International Business Machines (NYSE:IBM) has invested more than $1 billion in Watson, its cognitive computing system, in an effort to turn it into a major source of revenue. Progress has been slow, partly due to the nature of machine learning systems like Watson, which need to be trained before they become useful.
One area where Watson is making some serious progress, though, is healthcare. In May, IBM announced that it was collaborating with more than a dozen leading cancer institutes with the goal of using Watson to provide personalized treatment options to patients.
Watson isn't new to the medical field. In 2011, Watson had been trained with enough data and information to have the knowledge equivalent to a second-year medical student. As Watson is used at the major cancer institutes, devouring patient data and medical literature, the system will become more accurate, with the goal of providing doctors with insights from the data that ultimately improves patient outcomes. With 1.6 million Americans being diagnosed with cancer each year, the opportunity for IBM to make a real impact, and in turn, transform Watson into a major business, is significant.
Paging Dr. Watson
Genetic sequencing, the process of mapping out a person's DNA, can allow doctors to tailor specialized treatments for each individual cancer patient based on specific mutations. However, this process involves a tremendous amount of data -- more than 100 gigabytes per person, according to IBM -- and it can take clinicians weeks to analyze each mutation, along with the relevant medical literature.
Watson can parse all of this data in a matter of minutes, providing doctors with a list of possible treatment options, along with levels of confidence for those options, which may be more effective than standard procedures. Because Watson is a machine learning system, the more data it takes in, the more accurate the system becomes.
Watson certainly isn't a replacement for doctors, as there's no replacement for experience and one-on-one interactions with patients. Instead, Watson acts like an advisor, freeing doctors from tedious data analysis, and allowing a greater number of patients access to personalized treatment options. This could both improve the average outcome for cancer patients, and potentially lower the cost of treatment.
Why IBM is well suited to the task
The biggest challenge facing Watson in terms of adoption is the fact that it takes time and effort to train the system. Watson is the polar opposite of a plug-and-play solution, and it can take years of training before the system is useful for a specific application.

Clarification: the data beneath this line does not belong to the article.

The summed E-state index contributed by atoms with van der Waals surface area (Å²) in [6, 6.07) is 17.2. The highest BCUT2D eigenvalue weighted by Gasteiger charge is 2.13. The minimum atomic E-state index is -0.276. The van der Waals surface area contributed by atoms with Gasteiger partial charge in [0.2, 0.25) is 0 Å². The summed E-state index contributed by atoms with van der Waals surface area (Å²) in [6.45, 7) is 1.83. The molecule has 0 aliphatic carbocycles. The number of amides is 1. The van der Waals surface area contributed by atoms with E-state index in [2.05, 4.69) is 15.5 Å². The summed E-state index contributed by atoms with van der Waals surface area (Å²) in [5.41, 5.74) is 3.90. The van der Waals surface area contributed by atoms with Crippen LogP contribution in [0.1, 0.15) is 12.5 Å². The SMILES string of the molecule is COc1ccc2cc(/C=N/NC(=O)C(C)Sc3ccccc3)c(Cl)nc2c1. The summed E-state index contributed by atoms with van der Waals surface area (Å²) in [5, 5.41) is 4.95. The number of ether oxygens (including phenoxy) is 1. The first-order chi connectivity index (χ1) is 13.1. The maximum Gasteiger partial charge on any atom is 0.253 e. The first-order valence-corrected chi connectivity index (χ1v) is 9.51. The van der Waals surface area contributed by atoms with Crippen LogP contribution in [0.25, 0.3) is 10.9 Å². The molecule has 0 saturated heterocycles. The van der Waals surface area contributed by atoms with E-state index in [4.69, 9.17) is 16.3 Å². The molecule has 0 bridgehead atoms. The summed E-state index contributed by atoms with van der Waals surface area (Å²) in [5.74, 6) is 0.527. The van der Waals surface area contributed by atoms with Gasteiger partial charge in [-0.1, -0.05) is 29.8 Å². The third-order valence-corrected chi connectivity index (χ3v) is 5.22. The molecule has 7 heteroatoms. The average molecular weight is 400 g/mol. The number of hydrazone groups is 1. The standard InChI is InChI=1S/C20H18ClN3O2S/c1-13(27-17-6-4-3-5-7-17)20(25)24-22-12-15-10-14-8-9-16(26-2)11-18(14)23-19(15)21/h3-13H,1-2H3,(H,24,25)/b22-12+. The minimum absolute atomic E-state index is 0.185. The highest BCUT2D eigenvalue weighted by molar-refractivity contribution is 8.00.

Watson is named after the first CEO of IBM, Thomas Watson Sr., whose son, Thomas Watson Jr., wrote an excellent autobiography about his life at IBM, both working under his father, and as CEO himself. In his book, Watson Jr. refers to IBM as a service company, even though at the time, IBM's core business was selling and renting mechanical punch-card machines and the earliest computers systems, which were meant largely for accounting and bookkeeping tasks.
What IBM really sold wasn't technology, but a promise to solve customers' problems. In the days before computers, IBM would hold week-long courses for its customers to teach them how to use its punch-card machines. IBM wasn't looking to simply make sales, but to ensure that customers got the most out of its machines.
While IBM may look like an entirely different company today, the core ethos is the same. Watson will succeed, not because it's the best technology -- companies like Microsoft and Amazon offer cloud-based machine learning systems, as well -- but because IBM is committed to its clients.
Earlier this year, IBM announced the formation of IBM Watson Health, a new dedicated business unit meant to accelerate the adoption of Watson in the healthcare field. More than 2,000 IBM consultants, medical practitioners, clinicians, developers, and researchers are dedicated to the task, ensuring that healthcare clients get the most out of Watson.
It's taken some time, but IBM's Watson is starting to find its legs. The potential for Watson to vastly improve the quality of care by providing insights to doctors, sifting through an insurmountable quantity of data and information, is hard to quantify. IBM is making every effort to make Watson a key component in the healthcare field. If it succeeds, Watson Health could become a major part of IBM's business.